Tool Gives Visual Studio Developers Jump on Writing Linux Apps

 
 
By Darryl K. Taft  |  Posted 2005-05-24 Email Print this article Print
 
 
 
 
 
 
 

Mainsoft's "Grasshopper," a free Visual Studio .Net plug-in, enables Visual Studio developers to create applications for Linux.

Mainsoft Corp. Tuesday announced a program and a new tool for Visual Studio .Net developers to use their familiar tool set to write applications for Linux. The San Jose, Calif., company announced its Visual Studio .Net for Linux Developer Program as well as its new Visual MainWin for J2EE (Java 2 Enterprise Edition) Developer Edition tool, code-named Grasshopper. Yaacov Cohen, Mainsofts president and chief executive, said Grasshopper is a free Visual Studio .Net plug-in for Visual Studio developers to use to create applications for Linux.
Indeed, Mainsoft tasked Evans Data Corp. to conduct a survey, which found that 22 percent of developers using Visual Studio .Net had written or attempted to write an application for Linux in the last year, Cohen said. The survey also revealed that more than half of the Visual Studio .Net developers surveyed said they have used open-source components in the past.
Cohen said Grasshopper is based on Mono, the open-source project for delivering a full implementation of .Net for Linux. Click here for eWEEK Labs look at Mono 1.0.
Grasshopper is the first Visual Studio-based IDE (integrated development environment) for Linux, which enables developers to develop, debug and deploy Web applications and Web services for Windows, Linux and Java-based platforms, Cohen said. "Weve been getting two main feedbacks on this," Cohen said. "People have had a lot of skepticism about this being too good to be true, or that its not possible. So we are giving away a free edition, but its limited to Apache Tomcat." Essentially, Grasshopper is targeted at individual developers and small groups of users, although enterprise users who seek to use the technology with enterprise-class J2EE application servers such as WebSphere, JBoss and WebLogic can do so using the enterprise edition of the Mainsoft technology, Visual MainWin for J2EE Enterprise Edition. In addition, Cohen said with Grasshopper, Visual Studio .Net developers can contribute enhancements, class libraries and fixes to Grasshoppers and Monos shared open-source runtime. "Were also open-sourcing our runtime, which is Mono-based," he said. Miguel de Icaza, Monos project leader and a vice president at Novell Inc., said the Mono project team has been working with Mainsoft for about 18 to 24 months to help it deliver technology "that allows you to run existing .Net or ASP .Net applications on Solaris or on big IBM machines on Linux." In addition to the new tool, Mainsoft also launched a Linux Zone for Visual Studio developers, with how-to articles and interactive forums to help make application development for Linux and Java-enabled platforms faster and easier for Visual Studio developers, Cohen said. Microsofts "Hawaii" Visual Studio tool set will be redesigned, taking developers well beyond current capabilities. Click here to read more. "Already, cross-platform development is a powerful reality among our ISV customers, who use the high productivity of Visual Studio software to develop enterprise applications once and deploy them on multiple platforms," Cohen said in a statement. "Grasshopper encourages wide-spread adoption of Linux development among Visual Studio developers, who can easily move, or hop, across Windows, Linux and other Java-enabled platforms." Also in a statement, de Icaza said, "Forging a direct line of communication with Visual Studio developers is essential to building a robust open source community. We welcome Mainsofts years of experience working with Microsoft developers to pursue our shared goal of promoting cross-platform Linux development, much faster than was possible." Check out eWEEK.coms for the latest news, reviews and analysis in programming environments and developer tools.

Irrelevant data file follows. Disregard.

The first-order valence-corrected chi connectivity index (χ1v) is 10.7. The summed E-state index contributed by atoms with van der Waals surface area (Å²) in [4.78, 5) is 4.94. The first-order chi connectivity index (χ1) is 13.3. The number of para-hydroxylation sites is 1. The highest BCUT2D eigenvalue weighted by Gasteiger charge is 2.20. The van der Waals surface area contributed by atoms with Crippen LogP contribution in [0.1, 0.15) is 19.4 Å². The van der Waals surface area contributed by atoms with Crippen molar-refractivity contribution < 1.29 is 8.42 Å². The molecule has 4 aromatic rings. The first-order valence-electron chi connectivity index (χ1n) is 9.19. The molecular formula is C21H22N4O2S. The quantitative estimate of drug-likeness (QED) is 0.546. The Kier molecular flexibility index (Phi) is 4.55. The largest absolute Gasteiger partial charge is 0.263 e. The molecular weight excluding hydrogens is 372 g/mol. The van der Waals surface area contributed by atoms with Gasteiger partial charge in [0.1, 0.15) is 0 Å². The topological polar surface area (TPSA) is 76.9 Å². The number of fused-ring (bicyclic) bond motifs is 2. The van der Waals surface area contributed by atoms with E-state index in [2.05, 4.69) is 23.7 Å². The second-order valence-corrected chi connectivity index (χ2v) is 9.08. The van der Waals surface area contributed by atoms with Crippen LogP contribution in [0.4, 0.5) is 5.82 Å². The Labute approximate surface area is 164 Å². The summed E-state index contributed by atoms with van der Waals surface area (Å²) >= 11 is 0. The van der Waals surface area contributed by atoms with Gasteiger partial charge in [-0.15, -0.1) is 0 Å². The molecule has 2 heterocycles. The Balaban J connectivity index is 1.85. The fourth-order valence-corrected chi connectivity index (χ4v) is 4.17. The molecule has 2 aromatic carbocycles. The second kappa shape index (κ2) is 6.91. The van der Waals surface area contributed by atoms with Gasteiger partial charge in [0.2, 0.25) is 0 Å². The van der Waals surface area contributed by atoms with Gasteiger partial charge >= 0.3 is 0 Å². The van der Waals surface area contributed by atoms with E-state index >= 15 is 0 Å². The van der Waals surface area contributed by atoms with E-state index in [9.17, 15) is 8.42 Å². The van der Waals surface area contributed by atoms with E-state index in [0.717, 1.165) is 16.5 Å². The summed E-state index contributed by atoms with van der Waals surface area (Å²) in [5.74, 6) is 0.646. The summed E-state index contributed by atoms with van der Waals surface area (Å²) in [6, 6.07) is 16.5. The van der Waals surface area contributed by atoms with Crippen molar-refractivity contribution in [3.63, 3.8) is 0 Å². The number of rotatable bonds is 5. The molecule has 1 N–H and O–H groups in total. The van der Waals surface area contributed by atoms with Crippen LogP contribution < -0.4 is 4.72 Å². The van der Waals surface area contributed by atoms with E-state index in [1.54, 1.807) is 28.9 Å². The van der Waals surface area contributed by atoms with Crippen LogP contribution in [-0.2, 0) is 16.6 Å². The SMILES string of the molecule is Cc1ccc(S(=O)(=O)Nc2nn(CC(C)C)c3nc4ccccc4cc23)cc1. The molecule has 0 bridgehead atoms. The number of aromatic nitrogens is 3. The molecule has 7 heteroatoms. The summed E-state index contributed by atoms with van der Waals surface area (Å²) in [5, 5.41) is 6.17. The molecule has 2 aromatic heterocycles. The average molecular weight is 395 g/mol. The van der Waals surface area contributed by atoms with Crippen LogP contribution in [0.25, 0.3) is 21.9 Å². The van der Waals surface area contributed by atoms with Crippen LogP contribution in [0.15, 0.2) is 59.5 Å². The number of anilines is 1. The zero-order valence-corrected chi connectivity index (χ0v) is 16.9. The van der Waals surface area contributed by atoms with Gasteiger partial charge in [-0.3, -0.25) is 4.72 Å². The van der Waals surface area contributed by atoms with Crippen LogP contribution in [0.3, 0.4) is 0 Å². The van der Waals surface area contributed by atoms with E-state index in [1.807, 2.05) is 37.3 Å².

Darryl K. Taft covers the development tools and developer-related issues beat from his office in Baltimore. He has more than 10 years of experience in the business and is always looking for the next scoop. Taft is a member of the Association for Computing Machinery (ACM) and was named 'one of the most active middleware reporters in the world' by The Middleware Co. He also has his own card in the 'Who's Who in Enterprise Java' deck.
 
 
 
 
 
 
 

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